Disabled Parents and Supplementary Security Income: What Do They Need, What Do They Receive?

by Christina Sogar, University of California, Berkeley

This study is a follow-up to recent research on the well-being of Supplemental Security Income (SSI) parents and their children. The current study aims to address three main research questions. First, what prompted the parents’ decision to apply for SSI and how did they experience the process? Secondly, once on SSI, what are families’ major unmet economic and caregiving needs? Finally, what private and public supports intersect with SSI to make a difference for families’ well-being?

The data for this study consist of in-depth interviews with eighty disabled single parents who receive SSI and county-level administrative data for all participants. The interviews will explore four domains: the SSI application process, parent health and mental health, parenting processes, and the presence or absence of material and social supports. The merged administrative data will provide more and different detail on the nature and extent of service receipt.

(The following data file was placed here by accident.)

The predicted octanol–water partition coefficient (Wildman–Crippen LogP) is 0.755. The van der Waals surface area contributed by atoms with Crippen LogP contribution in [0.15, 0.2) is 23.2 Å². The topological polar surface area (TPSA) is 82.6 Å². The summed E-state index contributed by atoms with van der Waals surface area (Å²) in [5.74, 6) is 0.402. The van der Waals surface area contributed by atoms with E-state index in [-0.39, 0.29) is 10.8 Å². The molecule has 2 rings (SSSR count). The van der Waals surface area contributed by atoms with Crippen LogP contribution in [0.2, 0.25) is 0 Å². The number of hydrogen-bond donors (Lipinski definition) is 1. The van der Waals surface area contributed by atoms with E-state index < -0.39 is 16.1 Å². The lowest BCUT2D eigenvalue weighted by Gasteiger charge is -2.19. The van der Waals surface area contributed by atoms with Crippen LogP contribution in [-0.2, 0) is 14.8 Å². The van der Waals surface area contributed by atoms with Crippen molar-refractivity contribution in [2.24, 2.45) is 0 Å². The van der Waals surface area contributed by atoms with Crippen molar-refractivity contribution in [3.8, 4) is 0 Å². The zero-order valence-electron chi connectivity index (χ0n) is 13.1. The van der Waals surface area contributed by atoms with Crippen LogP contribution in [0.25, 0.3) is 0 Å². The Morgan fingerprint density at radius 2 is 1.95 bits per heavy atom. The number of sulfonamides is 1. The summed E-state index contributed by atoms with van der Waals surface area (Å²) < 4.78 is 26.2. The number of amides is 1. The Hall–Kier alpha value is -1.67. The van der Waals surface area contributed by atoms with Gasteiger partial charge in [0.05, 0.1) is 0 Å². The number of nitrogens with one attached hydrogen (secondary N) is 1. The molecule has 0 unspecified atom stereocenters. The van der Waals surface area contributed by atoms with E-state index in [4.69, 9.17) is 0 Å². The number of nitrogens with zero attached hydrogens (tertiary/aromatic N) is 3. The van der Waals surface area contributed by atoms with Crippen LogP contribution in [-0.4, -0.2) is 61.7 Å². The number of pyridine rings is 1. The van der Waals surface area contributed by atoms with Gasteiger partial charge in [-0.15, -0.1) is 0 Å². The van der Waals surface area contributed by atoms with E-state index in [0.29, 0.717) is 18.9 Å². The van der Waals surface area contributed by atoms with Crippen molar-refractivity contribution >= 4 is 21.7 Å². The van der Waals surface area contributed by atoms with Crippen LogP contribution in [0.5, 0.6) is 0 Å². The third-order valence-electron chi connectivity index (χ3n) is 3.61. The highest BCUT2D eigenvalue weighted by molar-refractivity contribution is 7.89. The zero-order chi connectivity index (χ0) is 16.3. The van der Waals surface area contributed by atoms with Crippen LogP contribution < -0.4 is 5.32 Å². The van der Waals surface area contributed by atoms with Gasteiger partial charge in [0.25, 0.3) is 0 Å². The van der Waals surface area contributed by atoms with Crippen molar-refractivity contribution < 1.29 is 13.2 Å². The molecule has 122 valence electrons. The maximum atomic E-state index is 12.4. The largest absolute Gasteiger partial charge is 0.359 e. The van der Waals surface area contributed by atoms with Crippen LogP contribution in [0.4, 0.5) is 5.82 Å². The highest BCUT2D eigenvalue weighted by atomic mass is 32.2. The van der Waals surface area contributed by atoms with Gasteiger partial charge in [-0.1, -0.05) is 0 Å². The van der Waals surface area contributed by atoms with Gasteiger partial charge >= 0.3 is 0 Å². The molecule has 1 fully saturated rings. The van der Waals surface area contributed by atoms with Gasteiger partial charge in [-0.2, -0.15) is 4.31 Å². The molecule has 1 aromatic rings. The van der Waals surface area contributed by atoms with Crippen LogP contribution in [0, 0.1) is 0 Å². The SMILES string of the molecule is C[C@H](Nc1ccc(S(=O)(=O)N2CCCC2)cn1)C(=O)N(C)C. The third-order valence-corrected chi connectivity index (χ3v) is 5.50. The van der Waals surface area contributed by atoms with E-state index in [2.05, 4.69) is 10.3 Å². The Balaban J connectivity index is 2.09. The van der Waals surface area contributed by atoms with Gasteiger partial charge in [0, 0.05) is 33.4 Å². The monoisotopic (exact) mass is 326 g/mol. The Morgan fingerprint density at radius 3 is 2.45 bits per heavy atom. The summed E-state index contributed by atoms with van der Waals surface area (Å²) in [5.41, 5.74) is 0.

To answer the first research question, data will be coded for themes referencing the reason for the SSI application. Bivariate statistics will test for associations between the level of difficulty with the application, including the length of time to approval, and parent health and mental health characteristics as well as available supports. The second research question will utilize univariate analysis to calculate the frequency parents’ experience economic and caregiving hardships. Finally, to answer the third research question, regression models will detail associations between receipt of public and private services and measures of family well-being including material hardship, physical caregiving, parenting stress and parenting processes.

This research encourages systematic thinking about policies that affect the well-being of SSI parent families. Policies that strengthen cooperation between public and community agencies may be developed to maximize the supports that make a difference for SSI parents and the well-being of their children. Greater understanding of families’ unmet needs will help identify potential collaborative partners for the SSI program.

Back to 2012 Dissertation Fellowship Recipients

The CRR wants to hear from our website users like you. Would be you willing to take a short survey?

Yes, take me to it.       No, thanks.      Not now, but ask me later.